|Publication number||US5755236 A|
|Application number||US 08/764,053|
|Publication date||May 26, 1998|
|Filing date||Dec 12, 1996|
|Priority date||Dec 12, 1996|
|Also published as||CA2274555A1, DE69734398D1, DE69734398T2, EP0973464A1, EP0973464A4, EP0973464B1, WO1998025555A1, WO1998025555A8|
|Publication number||08764053, 764053, US 5755236 A, US 5755236A, US-A-5755236, US5755236 A, US5755236A|
|Inventors||Jeffrey A. Dann, David A. Gloth|
|Original Assignee||Dann; Jeffrey A., Gloth; David A.|
|Export Citation||BiBTeX, EndNote, RefMan|
|Patent Citations (42), Referenced by (29), Classifications (9), Legal Events (7)|
|External Links: USPTO, USPTO Assignment, Espacenet|
This invention relates generally to a device for alleviating female urinary incontinence and more specifically, to a device which maintains closure of the meatus urinarius to alleviate female urinary incontinence without causing discomfort or damage to the meatal tissue.
Female urinary incontinence is a common problem throughout the world. Urinary incontinence can result from injuries sustained during childbirth, loss of urinary sphincter function, neurological disorders, trauma to the urethra and bladder neck and failed surgical repairs.
A variety of devices have been suggested to alleviate female urinary incontinence including catheters, urethral plugs, urethral collection devices, artificial intraurethral valves, vaginal pessaries and inflatable implantable prostheses. In general, these devices have been associated with problems of leakage, discomfort, inconvenience of use and urinary infection. Moreover, several of the devices are considered invasive and require surgical intervention for placement.
In accordance with the invention, a device for alleviating female urinary incontinence includes a device body having a distal tip portion, a flange and an intermediate frustoconical portion extending outwardly from the tip portion to the flange. The material of the device is resilient and at least partially deformable. In use, upper wall portions of the intermediate frustoconical portion adjacent to the tip portion are moved toward abutting relation to form a first vacuum region within the tip portion and a second vacuum region within the intermediate frustoconical portion. The meatus of the user is disposed in the second region and is prevented from entering the first region by the upper wall portions of the intermediate frustoconical portion.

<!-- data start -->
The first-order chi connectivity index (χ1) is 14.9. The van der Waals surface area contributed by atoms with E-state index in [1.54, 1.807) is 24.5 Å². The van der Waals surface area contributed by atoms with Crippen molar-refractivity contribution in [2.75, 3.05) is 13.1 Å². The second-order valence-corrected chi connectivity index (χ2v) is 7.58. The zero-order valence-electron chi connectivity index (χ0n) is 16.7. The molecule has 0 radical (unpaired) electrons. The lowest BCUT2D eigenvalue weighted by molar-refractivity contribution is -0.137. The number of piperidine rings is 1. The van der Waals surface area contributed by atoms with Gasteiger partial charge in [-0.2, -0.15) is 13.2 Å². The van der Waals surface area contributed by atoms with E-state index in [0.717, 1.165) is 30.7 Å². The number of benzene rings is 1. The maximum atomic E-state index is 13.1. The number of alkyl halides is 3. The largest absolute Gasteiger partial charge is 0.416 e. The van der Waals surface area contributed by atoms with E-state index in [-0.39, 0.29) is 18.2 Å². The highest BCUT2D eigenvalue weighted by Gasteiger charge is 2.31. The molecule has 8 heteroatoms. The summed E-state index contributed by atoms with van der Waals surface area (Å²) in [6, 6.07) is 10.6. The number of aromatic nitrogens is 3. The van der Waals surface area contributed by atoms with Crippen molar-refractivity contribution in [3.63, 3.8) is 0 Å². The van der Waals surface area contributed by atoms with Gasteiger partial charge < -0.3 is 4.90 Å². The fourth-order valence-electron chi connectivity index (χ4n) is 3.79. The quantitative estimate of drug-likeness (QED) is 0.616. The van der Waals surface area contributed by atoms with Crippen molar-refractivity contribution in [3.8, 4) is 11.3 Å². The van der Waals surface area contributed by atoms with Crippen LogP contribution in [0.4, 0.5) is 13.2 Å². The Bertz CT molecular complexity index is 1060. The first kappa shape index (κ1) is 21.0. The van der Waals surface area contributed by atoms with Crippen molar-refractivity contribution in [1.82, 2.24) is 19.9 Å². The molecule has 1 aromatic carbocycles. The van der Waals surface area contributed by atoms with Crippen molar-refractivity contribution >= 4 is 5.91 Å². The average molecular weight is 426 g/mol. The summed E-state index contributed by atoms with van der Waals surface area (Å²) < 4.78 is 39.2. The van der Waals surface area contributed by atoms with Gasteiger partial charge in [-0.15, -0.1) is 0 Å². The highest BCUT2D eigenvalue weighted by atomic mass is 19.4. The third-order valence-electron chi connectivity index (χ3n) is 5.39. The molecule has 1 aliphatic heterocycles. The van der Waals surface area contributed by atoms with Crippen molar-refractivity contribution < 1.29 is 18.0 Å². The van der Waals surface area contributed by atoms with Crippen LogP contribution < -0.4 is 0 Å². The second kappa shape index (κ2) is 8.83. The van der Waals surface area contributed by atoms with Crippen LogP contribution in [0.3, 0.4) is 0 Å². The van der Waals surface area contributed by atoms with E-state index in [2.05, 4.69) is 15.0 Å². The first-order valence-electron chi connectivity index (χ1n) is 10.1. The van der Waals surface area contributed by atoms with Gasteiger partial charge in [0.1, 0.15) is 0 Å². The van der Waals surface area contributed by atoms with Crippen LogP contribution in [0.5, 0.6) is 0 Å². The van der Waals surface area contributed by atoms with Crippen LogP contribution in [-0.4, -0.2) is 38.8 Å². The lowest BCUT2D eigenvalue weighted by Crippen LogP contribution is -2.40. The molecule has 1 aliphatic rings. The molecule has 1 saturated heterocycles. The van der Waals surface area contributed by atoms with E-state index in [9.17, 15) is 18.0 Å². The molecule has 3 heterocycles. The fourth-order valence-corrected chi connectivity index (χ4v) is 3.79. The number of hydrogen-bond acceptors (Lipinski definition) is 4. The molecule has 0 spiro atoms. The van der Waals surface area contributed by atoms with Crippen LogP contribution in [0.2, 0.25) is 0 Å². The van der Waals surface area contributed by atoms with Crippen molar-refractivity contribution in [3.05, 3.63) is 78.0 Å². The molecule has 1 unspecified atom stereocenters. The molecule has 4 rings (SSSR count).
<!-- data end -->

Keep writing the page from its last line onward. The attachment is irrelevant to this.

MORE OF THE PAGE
Both the flange and the frustoconical portion have body contacting surfaces which, in use, contact meatal tissue. More particularly, at least a portion of the frustoconical side walls are disposed in contact with the meatus and serve to substantially close the meatus. The vacuum environment within the first and second regions maintains the device in reliable sealed engagement with the meatus.
The first and second vacuum regions may be separated by a closure formed by abutment of the upper frustoconical wall portions. Alternatively, a small gap may exist between the first and second vacuum regions. Advantageously however, any such gap is too small to permit meatal tissue to enter the first vacuum region, thereby preventing the tissue from being pinched or otherwise herniated at the junction between the regions. To this end, preferably, the side walls of the frustoconical portion have a length equal to or greater than one-half of the inner diameter of the flange.
With this arrangement, a "tenting" effect is created whereby the meatus is disposed in a tent region (i.e., the second vacuum region) which has a broad base, or entrance adjacent to the flange and an apex. Significantly, meatal tissue is prevented from entering the first vacuum region which has a narrower entrance by the apex of the tent region, thereby preventing meatal discomfort or damage by entrapment of tissue at the entrance to the first vacuum region.
Also described is a method for alleviating female urinary incontinence without causing meatal discomfort or damage. The method includes the steps of deforming a device body having a distal tip portion, a flange and an intermediate frustoconical portion extending outwardly from the tip portion to the flange, by moving upper wall portions of the intermediate frustoconical portion adjacent to the tip portion toward abutting relation to form a first vacuum region within the tip portion and a second vacuum region within the intermediate frustoconical portion in which the meatus of the user is disposed. The upper frustoconical wall portions advantageously prevent meatal tissue from entering the first vacuum region. The method further includes the step of removing the device from the user's body to permit voiding.
The foregoing features of this invention, as well as the invention itself, may be more fully understood from the following detailed description of the drawings in which:
FIG. 1 is a perspective view of a female incontinence device in accordance with the invention;
FIG. 2 is a cross-sectional side view of the device of FIG. 1;
FIG. 3 is a cross-sectional side view of the device of FIG. 1 positioned over the meatus of a user, but not in use since no vacuum environment exists;
FIG. 4 is a bottom view of the device as shown in FIG. 3;
FIG. 5 is a cross-sectional side view of the device of FIG. 1 in use;
FIG. 6 is a bottom view of the device as shown in FIG. 5;
FIG. 7 is a cross-sectional side view of a female incontinence device in accordance with a further embodiment of the invention; and
FIG. 8 is a cross-sectional side view of the device of FIG. 7 in use.